With all due respect, Brooks Koepka would beg to differ.
It is generally accepted in the world of golf that the four majors — the. Masters, the PGA Championship, the U.S. Open and the Open Champioship — are the most difficult events to win for two principal reasons: because as the most important tournaments, they create the greatest pressure on the golfers, and because they have the strongest fields.
Not so, says Koepka. They’re the easiest to win. And he had the proof at hand. In fact, he’d lived it. He won the U.S. Open in 2017 and 2018, the first to hold back-to-back Opens since Curtis Strange in 1988-89, and he won the 2018 PGA Championship — three majors in two calendar years. He was, at the moment, honing his game for a fourth in this particular week in May 2019.
Koepka had offered his revolutionary view in his news conference with the media on Tuesday at the PGA Championship at Bethpage Black. Bethpage would be a suitable site for testing his thesis. Bethpage is the very demanding public course — most classify it as a monster — on Long Island, New York, which had already held two majors, the U.S. Open in 2002 and 2009.
He offered his calculations. He wrote off half of the 156 starters immediately.
“You figure at least 80 of them, I’m just going to beat,” he said. “From there, you figure about half of them won’t play well from there, so you’re down to about 35. And then from 35, some of them just … pressure is going to get to them. It only leaves you with a few more, and you’ve just got to beat those guys.”
As he did in the 2018 PGA at Bellerive. He had pretty much passed the rest of the field. The only guys he had to beat were — well — just Tiger Woods and Adam Scott.
“You don’t have to try to go win it,” Koepka said. “Just hang around. If you hang around, good things are going to happen.” He said he had hurt himself in PGA Tour events by not recognizing this fact. He would press too hard to build a cushion and got ahead of himself. “In the majors,” he said, “I just stay in the moment. I never think one hole ahead. I’m not thinking about tomorrow. I’m not thinking about the next shot. I’m just thinking about what I’ve got to do right then and there. And I kind of dummy it down and make it very simple, and I think that’s what helps me.”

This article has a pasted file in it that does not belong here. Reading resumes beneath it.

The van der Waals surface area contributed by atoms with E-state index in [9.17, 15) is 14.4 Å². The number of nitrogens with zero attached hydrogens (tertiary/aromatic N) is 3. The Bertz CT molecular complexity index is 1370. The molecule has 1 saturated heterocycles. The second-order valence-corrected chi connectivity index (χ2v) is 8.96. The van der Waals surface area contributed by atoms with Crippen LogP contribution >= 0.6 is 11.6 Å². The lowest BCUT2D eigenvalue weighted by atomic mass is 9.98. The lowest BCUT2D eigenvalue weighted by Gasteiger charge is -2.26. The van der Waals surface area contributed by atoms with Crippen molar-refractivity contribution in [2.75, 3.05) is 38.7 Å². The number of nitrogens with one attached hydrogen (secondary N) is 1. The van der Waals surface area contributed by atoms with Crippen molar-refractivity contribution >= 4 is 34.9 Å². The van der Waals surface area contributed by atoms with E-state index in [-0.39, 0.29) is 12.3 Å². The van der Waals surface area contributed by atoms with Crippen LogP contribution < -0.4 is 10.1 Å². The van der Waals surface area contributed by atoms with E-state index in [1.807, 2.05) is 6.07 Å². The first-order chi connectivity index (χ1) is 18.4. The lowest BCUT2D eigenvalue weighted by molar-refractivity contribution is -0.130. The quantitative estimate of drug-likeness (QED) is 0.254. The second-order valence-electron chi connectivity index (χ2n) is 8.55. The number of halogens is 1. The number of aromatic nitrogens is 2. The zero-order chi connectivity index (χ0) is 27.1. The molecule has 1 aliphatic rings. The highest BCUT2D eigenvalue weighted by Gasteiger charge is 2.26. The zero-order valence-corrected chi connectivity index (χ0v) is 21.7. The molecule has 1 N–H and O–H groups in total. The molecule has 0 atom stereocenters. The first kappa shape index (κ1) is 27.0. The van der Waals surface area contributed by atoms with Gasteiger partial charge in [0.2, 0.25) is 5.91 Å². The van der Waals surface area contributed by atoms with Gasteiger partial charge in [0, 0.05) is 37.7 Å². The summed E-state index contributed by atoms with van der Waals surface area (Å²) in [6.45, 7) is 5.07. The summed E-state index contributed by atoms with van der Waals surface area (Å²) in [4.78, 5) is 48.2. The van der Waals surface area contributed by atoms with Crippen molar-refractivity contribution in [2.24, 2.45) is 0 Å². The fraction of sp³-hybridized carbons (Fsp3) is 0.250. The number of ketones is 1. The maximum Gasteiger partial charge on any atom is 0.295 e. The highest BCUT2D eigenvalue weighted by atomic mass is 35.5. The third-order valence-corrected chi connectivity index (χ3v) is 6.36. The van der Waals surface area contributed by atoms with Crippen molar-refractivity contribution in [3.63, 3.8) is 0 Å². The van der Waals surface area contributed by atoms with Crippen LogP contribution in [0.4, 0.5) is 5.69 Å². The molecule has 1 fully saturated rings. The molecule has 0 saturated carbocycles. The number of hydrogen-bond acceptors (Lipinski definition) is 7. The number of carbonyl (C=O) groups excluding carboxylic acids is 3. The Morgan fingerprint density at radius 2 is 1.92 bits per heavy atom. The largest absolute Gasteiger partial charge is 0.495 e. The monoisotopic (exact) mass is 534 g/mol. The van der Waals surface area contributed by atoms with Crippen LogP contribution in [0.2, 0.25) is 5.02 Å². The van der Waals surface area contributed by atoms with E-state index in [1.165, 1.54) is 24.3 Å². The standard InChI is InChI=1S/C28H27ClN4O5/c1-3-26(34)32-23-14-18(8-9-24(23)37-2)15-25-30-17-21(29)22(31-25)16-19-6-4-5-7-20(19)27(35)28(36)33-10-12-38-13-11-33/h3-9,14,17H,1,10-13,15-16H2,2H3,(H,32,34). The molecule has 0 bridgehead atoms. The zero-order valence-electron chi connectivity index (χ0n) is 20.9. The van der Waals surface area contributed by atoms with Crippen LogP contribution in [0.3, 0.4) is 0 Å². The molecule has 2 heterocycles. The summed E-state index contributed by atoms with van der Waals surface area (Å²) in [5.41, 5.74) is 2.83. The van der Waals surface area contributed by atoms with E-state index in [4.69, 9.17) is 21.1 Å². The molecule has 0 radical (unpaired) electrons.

Koepka came to the 2019 PGA and Bethpage with more than an interesting piece of logic and a deep breath. He’s noted for his blunt talk, but it was clear that his theory on playing majors was not a prediction, merely a statement of intent. Much like the one he’d made on the eve of the 2018 U.S. Open. He was defending his title — someone would have to take it away from him. The same as he was feeling at Bethpage, on the eve of the 2019 PGA.
“Yeah, I mean, I have the trophy,” Koepka said. “Someone has got to…” He left that one hanging. “The last time we played this championship, I won,” he said. “I feel like I like my chances this week. I feel like I’m playing good. You know, if I do what I’m supposed to do, then yeah, I think I’d be tough to beat. But you never know what’s going to happen. You’ve got to go out and play four good days. So we’ll see when the gun goes off on Thursday.”